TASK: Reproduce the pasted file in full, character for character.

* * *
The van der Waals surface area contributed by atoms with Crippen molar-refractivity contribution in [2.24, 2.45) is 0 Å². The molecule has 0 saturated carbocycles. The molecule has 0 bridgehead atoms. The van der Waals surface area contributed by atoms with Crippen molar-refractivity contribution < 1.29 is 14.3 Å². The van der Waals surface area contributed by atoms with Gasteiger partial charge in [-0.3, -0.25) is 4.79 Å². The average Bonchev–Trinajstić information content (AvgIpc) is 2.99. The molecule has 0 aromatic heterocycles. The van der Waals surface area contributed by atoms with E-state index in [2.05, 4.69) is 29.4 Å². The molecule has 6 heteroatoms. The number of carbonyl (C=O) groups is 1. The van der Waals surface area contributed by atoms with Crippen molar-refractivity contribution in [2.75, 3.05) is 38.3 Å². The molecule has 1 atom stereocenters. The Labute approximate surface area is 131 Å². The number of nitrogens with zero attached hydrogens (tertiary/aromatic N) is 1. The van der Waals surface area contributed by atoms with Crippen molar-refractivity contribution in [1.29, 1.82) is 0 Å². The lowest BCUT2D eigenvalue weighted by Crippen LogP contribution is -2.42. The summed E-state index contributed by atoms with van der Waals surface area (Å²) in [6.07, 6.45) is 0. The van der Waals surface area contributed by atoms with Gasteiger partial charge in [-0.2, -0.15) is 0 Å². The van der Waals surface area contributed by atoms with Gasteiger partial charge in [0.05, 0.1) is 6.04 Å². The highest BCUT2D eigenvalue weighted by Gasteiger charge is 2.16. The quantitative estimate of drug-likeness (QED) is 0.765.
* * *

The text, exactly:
The van der Waals surface area contributed by atoms with Crippen molar-refractivity contribution in [2.24, 2.45) is 0 Å². The molecule has 0 saturated carbocycles. The molecule has 0 bridgehead atoms. The van der Waals surface area contributed by atoms with Crippen molar-refractivity contribution < 1.29 is 14.3 Å². The van der Waals surface area contributed by atoms with Gasteiger partial charge in [-0.3, -0.25) is 4.79 Å². The average Bonchev–Trinajstić information content (AvgIpc) is 2.99. The molecule has 0 aromatic heterocycles. The van der Waals surface area contributed by atoms with E-state index in [2.05, 4.69) is 29.4 Å². The molecule has 6 heteroatoms. The number of carbonyl (C=O) groups is 1. The van der Waals surface area contributed by atoms with Crippen molar-refractivity contribution in [2.75, 3.05) is 38.3 Å². The molecule has 1 atom stereocenters. The Labute approximate surface area is 131 Å². The number of nitrogens with zero attached hydrogens (tertiary/aromatic N) is 1. The van der Waals surface area contributed by atoms with Crippen molar-refractivity contribution in [1.29, 1.82) is 0 Å². The lowest BCUT2D eigenvalue weighted by Crippen LogP contribution is -2.42. The summed E-state index contributed by atoms with van der Waals surface area (Å²) in [6.07, 6.45) is 0. The van der Waals surface area contributed by atoms with Gasteiger partial charge in [-0.2, -0.15) is 0 Å². The van der Waals surface area contributed by atoms with Gasteiger partial charge in [0.05, 0.1) is 6.04 Å². The highest BCUT2D eigenvalue weighted by Gasteiger charge is 2.16. The quantitative estimate of drug-likeness (QED) is 0.765.